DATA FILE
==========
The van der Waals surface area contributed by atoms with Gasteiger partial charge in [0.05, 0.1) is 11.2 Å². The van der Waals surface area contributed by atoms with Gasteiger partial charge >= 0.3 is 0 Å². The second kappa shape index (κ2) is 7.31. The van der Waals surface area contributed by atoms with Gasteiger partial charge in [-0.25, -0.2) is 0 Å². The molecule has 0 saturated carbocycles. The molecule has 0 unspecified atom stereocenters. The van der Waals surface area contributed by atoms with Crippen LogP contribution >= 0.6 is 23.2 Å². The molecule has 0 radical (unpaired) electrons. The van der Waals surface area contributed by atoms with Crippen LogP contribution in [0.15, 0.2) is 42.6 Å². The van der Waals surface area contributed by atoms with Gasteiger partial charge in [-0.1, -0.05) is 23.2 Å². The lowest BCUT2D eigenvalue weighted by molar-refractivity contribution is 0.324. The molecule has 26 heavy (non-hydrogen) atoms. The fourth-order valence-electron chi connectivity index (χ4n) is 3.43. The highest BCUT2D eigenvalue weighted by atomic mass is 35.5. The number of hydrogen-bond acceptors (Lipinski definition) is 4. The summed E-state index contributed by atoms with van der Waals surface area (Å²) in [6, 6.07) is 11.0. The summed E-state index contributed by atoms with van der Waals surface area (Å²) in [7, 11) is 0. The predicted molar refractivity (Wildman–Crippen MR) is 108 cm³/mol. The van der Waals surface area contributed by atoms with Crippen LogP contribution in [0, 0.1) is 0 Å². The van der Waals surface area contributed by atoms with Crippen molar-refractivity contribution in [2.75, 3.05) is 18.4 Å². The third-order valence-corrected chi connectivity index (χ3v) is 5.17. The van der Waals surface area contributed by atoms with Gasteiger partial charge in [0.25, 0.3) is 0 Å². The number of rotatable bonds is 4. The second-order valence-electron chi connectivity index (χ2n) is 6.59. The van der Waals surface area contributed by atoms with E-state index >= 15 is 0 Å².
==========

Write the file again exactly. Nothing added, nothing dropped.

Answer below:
The van der Waals surface area contributed by atoms with Gasteiger partial charge in [0.05, 0.1) is 11.2 Å². The van der Waals surface area contributed by atoms with Gasteiger partial charge >= 0.3 is 0 Å². The second kappa shape index (κ2) is 7.31. The van der Waals surface area contributed by atoms with Gasteiger partial charge in [-0.25, -0.2) is 0 Å². The molecule has 0 saturated carbocycles. The molecule has 0 unspecified atom stereocenters. The van der Waals surface area contributed by atoms with Crippen LogP contribution >= 0.6 is 23.2 Å². The molecule has 0 radical (unpaired) electrons. The van der Waals surface area contributed by atoms with Crippen LogP contribution in [0.15, 0.2) is 42.6 Å². The van der Waals surface area contributed by atoms with Gasteiger partial charge in [-0.1, -0.05) is 23.2 Å². The lowest BCUT2D eigenvalue weighted by molar-refractivity contribution is 0.324. The molecule has 26 heavy (non-hydrogen) atoms. The fourth-order valence-electron chi connectivity index (χ4n) is 3.43. The highest BCUT2D eigenvalue weighted by atomic mass is 35.5. The number of hydrogen-bond acceptors (Lipinski definition) is 4. The summed E-state index contributed by atoms with van der Waals surface area (Å²) in [6, 6.07) is 11.0. The summed E-state index contributed by atoms with van der Waals surface area (Å²) in [7, 11) is 0. The predicted molar refractivity (Wildman–Crippen MR) is 108 cm³/mol. The van der Waals surface area contributed by atoms with Crippen LogP contribution in [0, 0.1) is 0 Å². The van der Waals surface area contributed by atoms with Crippen molar-refractivity contribution in [2.75, 3.05) is 18.4 Å². The third-order valence-corrected chi connectivity index (χ3v) is 5.17. The van der Waals surface area contributed by atoms with Gasteiger partial charge in [0.25, 0.3) is 0 Å². The number of rotatable bonds is 4. The second-order valence-electron chi connectivity index (χ2n) is 6.59. The van der Waals surface area contributed by atoms with E-state index >= 15 is 0 Å².